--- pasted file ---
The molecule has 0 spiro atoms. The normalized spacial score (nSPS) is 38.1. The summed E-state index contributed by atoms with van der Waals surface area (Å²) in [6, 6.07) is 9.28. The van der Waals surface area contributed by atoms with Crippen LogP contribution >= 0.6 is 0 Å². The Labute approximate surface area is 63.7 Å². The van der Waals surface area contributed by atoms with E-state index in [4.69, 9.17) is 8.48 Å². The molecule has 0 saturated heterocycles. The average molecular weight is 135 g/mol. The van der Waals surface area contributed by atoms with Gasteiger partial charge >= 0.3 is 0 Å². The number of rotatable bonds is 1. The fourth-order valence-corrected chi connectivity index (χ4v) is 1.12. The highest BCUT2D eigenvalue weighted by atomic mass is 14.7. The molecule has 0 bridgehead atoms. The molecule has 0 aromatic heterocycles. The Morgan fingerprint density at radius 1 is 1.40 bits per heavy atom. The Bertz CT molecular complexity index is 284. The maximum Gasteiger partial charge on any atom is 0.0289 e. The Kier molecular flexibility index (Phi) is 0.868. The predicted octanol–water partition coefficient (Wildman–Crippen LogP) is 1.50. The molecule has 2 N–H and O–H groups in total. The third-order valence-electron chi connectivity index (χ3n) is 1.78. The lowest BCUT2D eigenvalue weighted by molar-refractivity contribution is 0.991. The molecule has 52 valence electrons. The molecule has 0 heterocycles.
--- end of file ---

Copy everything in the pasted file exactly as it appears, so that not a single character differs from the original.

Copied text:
The molecule has 0 spiro atoms. The normalized spacial score (nSPS) is 38.1. The summed E-state index contributed by atoms with van der Waals surface area (Å²) in [6, 6.07) is 9.28. The van der Waals surface area contributed by atoms with Crippen LogP contribution >= 0.6 is 0 Å². The Labute approximate surface area is 63.7 Å². The van der Waals surface area contributed by atoms with E-state index in [4.69, 9.17) is 8.48 Å². The molecule has 0 saturated heterocycles. The average molecular weight is 135 g/mol. The van der Waals surface area contributed by atoms with Gasteiger partial charge >= 0.3 is 0 Å². The number of rotatable bonds is 1. The fourth-order valence-corrected chi connectivity index (χ4v) is 1.12. The highest BCUT2D eigenvalue weighted by atomic mass is 14.7. The molecule has 0 bridgehead atoms. The molecule has 0 aromatic heterocycles. The Morgan fingerprint density at radius 1 is 1.40 bits per heavy atom. The Bertz CT molecular complexity index is 284. The maximum Gasteiger partial charge on any atom is 0.0289 e. The Kier molecular flexibility index (Phi) is 0.868. The predicted octanol–water partition coefficient (Wildman–Crippen LogP) is 1.50. The molecule has 2 N–H and O–H groups in total. The third-order valence-electron chi connectivity index (χ3n) is 1.78. The lowest BCUT2D eigenvalue weighted by molar-refractivity contribution is 0.991. The molecule has 52 valence electrons. The molecule has 0 heterocycles.